In an interview with GQ, Pink Floyd's Nick Mason talks about Apple's failed release of U2's latest album "Songs of Innocence" and the implications it imposed. He was quick to clarify where he stood on the issue telling GQ, "Let me be completely clear about my position: if Apple had come to me and said, 'Nick, we want to release your album in exchange for £50m', I couldn't have thought of a better idea.' but Mason still believes Apple's execution of the release left much to be desired and raised some red flags for the music industry.
"It's made everyone think again about how they want their music delivered, given or sold. [...]it highlights a vital aspect to the whole idea of music in the 21st century.' While Apple was resposible for the abum's release and how it was distributed, Mason is one of the few calling the tech giant to task for their role. 'What's also interesting is that Apple seem to have got off scot-free. No-one's blaming them. Apple has done great things, but it has also contributed to the devaluation process."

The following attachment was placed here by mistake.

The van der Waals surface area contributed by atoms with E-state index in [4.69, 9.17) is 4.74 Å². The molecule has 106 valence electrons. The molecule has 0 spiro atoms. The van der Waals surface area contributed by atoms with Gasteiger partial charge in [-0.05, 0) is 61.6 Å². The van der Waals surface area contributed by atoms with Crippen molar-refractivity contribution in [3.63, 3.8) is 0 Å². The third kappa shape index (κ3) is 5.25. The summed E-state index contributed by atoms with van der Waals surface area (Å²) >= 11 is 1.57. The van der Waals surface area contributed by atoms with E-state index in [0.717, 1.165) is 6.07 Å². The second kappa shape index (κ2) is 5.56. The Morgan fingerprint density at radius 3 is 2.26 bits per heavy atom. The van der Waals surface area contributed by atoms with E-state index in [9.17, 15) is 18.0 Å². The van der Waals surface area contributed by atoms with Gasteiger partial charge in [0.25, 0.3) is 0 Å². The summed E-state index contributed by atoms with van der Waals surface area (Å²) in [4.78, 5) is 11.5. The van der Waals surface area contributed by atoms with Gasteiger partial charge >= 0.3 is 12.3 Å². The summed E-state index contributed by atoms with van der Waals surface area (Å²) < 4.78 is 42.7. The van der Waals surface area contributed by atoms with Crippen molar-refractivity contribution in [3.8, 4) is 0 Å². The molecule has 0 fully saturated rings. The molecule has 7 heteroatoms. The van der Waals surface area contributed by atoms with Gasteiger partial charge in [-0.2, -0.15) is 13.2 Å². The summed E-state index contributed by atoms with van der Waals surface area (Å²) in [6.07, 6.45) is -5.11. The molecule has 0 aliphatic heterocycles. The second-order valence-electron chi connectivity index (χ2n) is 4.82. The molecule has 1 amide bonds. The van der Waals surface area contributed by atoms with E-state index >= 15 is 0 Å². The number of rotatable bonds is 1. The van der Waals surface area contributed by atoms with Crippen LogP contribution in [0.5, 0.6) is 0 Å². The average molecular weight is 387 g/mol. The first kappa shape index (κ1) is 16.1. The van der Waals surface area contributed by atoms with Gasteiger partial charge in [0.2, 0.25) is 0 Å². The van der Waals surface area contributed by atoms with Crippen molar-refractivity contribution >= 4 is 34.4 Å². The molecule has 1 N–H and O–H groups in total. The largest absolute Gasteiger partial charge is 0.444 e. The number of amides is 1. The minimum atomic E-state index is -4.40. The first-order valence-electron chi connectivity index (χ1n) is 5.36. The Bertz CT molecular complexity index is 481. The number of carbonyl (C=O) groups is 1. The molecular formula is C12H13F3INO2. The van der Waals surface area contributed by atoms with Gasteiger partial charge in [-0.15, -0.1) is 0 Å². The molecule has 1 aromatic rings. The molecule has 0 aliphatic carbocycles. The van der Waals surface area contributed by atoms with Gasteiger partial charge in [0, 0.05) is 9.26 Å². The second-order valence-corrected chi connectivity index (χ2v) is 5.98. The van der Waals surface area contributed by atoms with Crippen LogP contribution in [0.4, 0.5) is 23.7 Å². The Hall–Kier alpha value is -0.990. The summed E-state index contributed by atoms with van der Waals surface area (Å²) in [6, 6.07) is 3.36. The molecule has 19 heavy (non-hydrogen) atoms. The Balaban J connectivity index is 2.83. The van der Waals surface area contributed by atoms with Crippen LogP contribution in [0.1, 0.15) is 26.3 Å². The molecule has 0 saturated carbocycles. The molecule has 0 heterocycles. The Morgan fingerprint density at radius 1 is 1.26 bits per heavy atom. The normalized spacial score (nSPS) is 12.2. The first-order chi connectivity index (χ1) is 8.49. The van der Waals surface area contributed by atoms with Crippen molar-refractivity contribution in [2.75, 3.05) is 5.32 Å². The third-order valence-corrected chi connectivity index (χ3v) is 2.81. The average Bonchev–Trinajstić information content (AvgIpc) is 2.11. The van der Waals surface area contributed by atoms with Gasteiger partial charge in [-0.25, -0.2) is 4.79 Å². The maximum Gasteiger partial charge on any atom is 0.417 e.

In a struggling industry where streaming is becoming king, Mason, rather dismissive of Apple's iTunes, looks to Spotify to up their game. "iTunes is already beginning to look rather passé, and instead it's Spotify that looks like the future. What we need is another two or three billion people using it, then it would make more sense for musicians. At the moment, the pay-out, particularly for unknowns and only slightly-knowns is… pathetic."